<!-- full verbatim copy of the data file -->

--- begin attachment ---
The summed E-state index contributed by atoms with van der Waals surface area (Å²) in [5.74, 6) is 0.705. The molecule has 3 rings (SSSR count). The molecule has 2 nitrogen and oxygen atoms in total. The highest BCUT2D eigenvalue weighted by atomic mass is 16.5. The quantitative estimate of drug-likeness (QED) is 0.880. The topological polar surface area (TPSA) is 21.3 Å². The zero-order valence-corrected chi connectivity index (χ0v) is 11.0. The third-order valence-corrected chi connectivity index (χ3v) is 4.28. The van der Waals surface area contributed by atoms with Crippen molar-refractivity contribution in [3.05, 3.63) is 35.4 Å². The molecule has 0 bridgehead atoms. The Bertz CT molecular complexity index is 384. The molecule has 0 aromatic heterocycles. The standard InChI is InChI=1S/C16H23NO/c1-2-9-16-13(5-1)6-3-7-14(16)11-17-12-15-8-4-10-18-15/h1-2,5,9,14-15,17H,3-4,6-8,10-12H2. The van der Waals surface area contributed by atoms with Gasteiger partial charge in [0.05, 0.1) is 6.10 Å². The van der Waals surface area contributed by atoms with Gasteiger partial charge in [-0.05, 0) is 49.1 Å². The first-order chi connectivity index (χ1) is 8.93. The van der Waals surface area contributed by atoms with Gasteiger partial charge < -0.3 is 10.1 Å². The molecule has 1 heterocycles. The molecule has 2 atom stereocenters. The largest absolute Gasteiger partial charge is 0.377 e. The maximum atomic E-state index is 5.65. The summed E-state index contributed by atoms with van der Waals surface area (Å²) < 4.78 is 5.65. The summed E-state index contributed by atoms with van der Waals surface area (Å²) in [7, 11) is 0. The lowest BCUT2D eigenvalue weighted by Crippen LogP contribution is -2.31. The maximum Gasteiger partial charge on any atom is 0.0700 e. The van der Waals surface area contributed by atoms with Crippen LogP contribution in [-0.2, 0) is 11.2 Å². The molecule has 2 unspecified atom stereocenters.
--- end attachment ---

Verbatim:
The summed E-state index contributed by atoms with van der Waals surface area (Å²) in [5.74, 6) is 0.705. The molecule has 3 rings (SSSR count). The molecule has 2 nitrogen and oxygen atoms in total. The highest BCUT2D eigenvalue weighted by atomic mass is 16.5. The quantitative estimate of drug-likeness (QED) is 0.880. The topological polar surface area (TPSA) is 21.3 Å². The zero-order valence-corrected chi connectivity index (χ0v) is 11.0. The third-order valence-corrected chi connectivity index (χ3v) is 4.28. The van der Waals surface area contributed by atoms with Crippen molar-refractivity contribution in [3.05, 3.63) is 35.4 Å². The molecule has 0 bridgehead atoms. The Bertz CT molecular complexity index is 384. The molecule has 0 aromatic heterocycles. The standard InChI is InChI=1S/C16H23NO/c1-2-9-16-13(5-1)6-3-7-14(16)11-17-12-15-8-4-10-18-15/h1-2,5,9,14-15,17H,3-4,6-8,10-12H2. The van der Waals surface area contributed by atoms with Gasteiger partial charge in [0.05, 0.1) is 6.10 Å². The van der Waals surface area contributed by atoms with Gasteiger partial charge in [-0.05, 0) is 49.1 Å². The first-order chi connectivity index (χ1) is 8.93. The van der Waals surface area contributed by atoms with Gasteiger partial charge < -0.3 is 10.1 Å². The molecule has 1 heterocycles. The molecule has 2 atom stereocenters. The largest absolute Gasteiger partial charge is 0.377 e. The maximum atomic E-state index is 5.65. The summed E-state index contributed by atoms with van der Waals surface area (Å²) < 4.78 is 5.65. The summed E-state index contributed by atoms with van der Waals surface area (Å²) in [7, 11) is 0. The lowest BCUT2D eigenvalue weighted by Crippen LogP contribution is -2.31. The maximum Gasteiger partial charge on any atom is 0.0700 e. The van der Waals surface area contributed by atoms with Crippen LogP contribution in [-0.2, 0) is 11.2 Å². The molecule has 2 unspecified atom stereocenters.